Lily and her dad are playing outside in their backyard. They have been looking for bugs! Lily spots a caterpillar and, with much excitement, calls for her dad to join her.
“What do you see, Lily?” asks her dad. “It’s a caterpillar with black and yellow stripes,” replies Lily.
“It does have black and yellow stripes,” confirms her dad. “What do you notice about those stripes?”
“They go black, yellow, black, yellow,” Lily observes.
“Yes, the stripes repeat over and over – alternating between black and yellow. If the caterpillar grows a little longer, what color would be next?”
“It would be yellow.”
“How do you know?”
“Because it ends with a black stripe. It would have to grow a yellow stripe next.”
Lily and her dad continue to observe the caterpillar. Lily’s dad asks questions to help her make observations about the shape and size of the caterpillar. They compare the things that are around the caterpillar such as grass, leaves, and twigs.
Math provides language and concepts necessary to explain the world around us. Math helps us organize and understand much of daily life. Young children should continually be exposed to a wide range of mathematical concepts from an early age. Number concepts consume much of early math experiences, but math is more than counting! It includes geometry, classification, patterns, and a variety of complex thinking and problem solving.
Lily’s dad is helping her develop a wide range of math concepts by connecting math to the world around her. Through observing a caterpillar with her dad, Lily is developing math concepts and mathematical thinking skills! The intentional engagement of open-ended questions (like those asked by Lily’s dad) can build foundational skills that propel children towards lifelong success with math.
Below you will find ways to support math development beyond number concepts.
Geometry is the study of shapes and spatial relations, including an understanding of shapes and their relationship to other shapes around them.
Important geometry skills for preschool aged children include:
- Identifying basic shapes regardless of their size or orientation
- Exploring creating and combining shapes
- Describing the location of objects
It is critical that children see basic shapes represented in a wide variety of sizes and orientations and that they can recognize these shapes in their environment.
Activities for supporting children’s understanding of geometry:
- As you and your child enjoy an outdoor walk (or, for example, time in a store), talk about the variety of shapes you see.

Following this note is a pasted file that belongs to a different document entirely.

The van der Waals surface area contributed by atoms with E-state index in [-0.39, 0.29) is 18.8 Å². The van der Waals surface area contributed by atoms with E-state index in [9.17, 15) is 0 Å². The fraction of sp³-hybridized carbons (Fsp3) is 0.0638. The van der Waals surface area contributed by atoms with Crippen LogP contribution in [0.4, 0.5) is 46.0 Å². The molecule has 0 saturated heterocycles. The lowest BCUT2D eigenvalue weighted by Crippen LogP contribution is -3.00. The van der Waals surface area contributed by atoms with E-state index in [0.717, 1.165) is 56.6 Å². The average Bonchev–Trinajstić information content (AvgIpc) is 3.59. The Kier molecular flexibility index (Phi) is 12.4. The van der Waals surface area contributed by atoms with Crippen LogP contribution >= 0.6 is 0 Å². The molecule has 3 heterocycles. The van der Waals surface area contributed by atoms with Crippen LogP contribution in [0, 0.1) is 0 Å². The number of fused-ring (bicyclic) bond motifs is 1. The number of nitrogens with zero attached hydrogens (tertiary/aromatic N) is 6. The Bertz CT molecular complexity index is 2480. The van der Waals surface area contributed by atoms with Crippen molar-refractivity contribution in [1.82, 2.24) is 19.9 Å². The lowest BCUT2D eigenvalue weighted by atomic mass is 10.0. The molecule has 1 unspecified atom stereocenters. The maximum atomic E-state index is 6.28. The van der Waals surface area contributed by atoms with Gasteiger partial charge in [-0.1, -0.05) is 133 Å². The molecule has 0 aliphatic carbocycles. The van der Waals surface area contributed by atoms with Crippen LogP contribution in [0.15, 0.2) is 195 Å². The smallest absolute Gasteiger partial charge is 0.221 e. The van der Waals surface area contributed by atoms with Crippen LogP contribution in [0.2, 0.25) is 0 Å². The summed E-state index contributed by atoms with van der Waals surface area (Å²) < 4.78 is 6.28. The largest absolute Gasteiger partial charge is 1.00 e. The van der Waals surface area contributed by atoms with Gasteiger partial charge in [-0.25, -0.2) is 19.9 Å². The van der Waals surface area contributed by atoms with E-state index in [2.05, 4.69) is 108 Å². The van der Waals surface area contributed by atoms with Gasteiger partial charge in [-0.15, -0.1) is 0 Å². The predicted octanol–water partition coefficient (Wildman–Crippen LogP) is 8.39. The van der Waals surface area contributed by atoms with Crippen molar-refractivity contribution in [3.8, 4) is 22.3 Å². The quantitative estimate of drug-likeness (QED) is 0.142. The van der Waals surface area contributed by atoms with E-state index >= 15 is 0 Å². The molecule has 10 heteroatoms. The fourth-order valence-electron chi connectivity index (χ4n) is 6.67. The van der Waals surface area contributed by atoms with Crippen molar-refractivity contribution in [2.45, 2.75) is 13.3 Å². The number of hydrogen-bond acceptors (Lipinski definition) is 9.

- Gather household objects and invite your child to sort them based on shape and size.
- Pull out a variety of art materials and ask your child to create shapes. Encourage the creation of shapes in different ways.
- Invite your child to play I Spy with statements such as, “I spy something that is under the...” or, “I spy something that is next to...” and, “I spy something that is over the...”
Classification involves sorting objects into meaningful groups based on common attributes like size, shape, and color. This cross-curricular skill is important for science and social studies, too. Classifying objects allows you to collect data, build tables and graphs, and describe occurrences in the world around us.
Important classification skills for preschool age children include:
- Describing attributes of objects
- Determining attributes by which to sort objects
- Sorting objects based on shared attributes
Activities for supporting children's understanding of classification:
- Encourage children to describe objects around them.
- Collect natural objects outside and sort them according to different attributes.
- After objects are sorted, encourage your child to sort the same objects by a different attribute.
Patterns are the basis of algebra. Yes, ALGEBRA! The ability to fill-in and extend patterns supports the cognitive skills required to engage in algebraic thinking. Visual patterns build the cognitive skills that lead to children recognizing patterns in numbers.
Important patterning skills for preschool aged children include:
- Extending existing patterns (keeping the pattern going)
- Filling in missing pieces of a pattern
- Creating simple patterns
Activities for supporting children's understanding of patterns:
- Observe patterns in the world (flower petals, etc.).
- Create patterns with common household objects or natural objects found outside.
- Create sound patterns (clap, snap, clap, snap, etc.)
- Create “pattern dances” in which movements are repeated to create patterns.
Mathematical thinking encompasses reasoning and problem-solving. Young children are in the process of developing metacognitive skills, which is thinking about thinking. To foster development of metacognitive skills, we must encourage young children to explain their thinking. They are not yet able to do to this kind of thinking “in their heads,” so they must verbally process to engage in these cognitive skills.
Questions and/or prompts, like the below examples, support the development of mathematical thinking:
- How do you know that?
- Why is that?
- Tell me more about that.
- Show me why/how you know.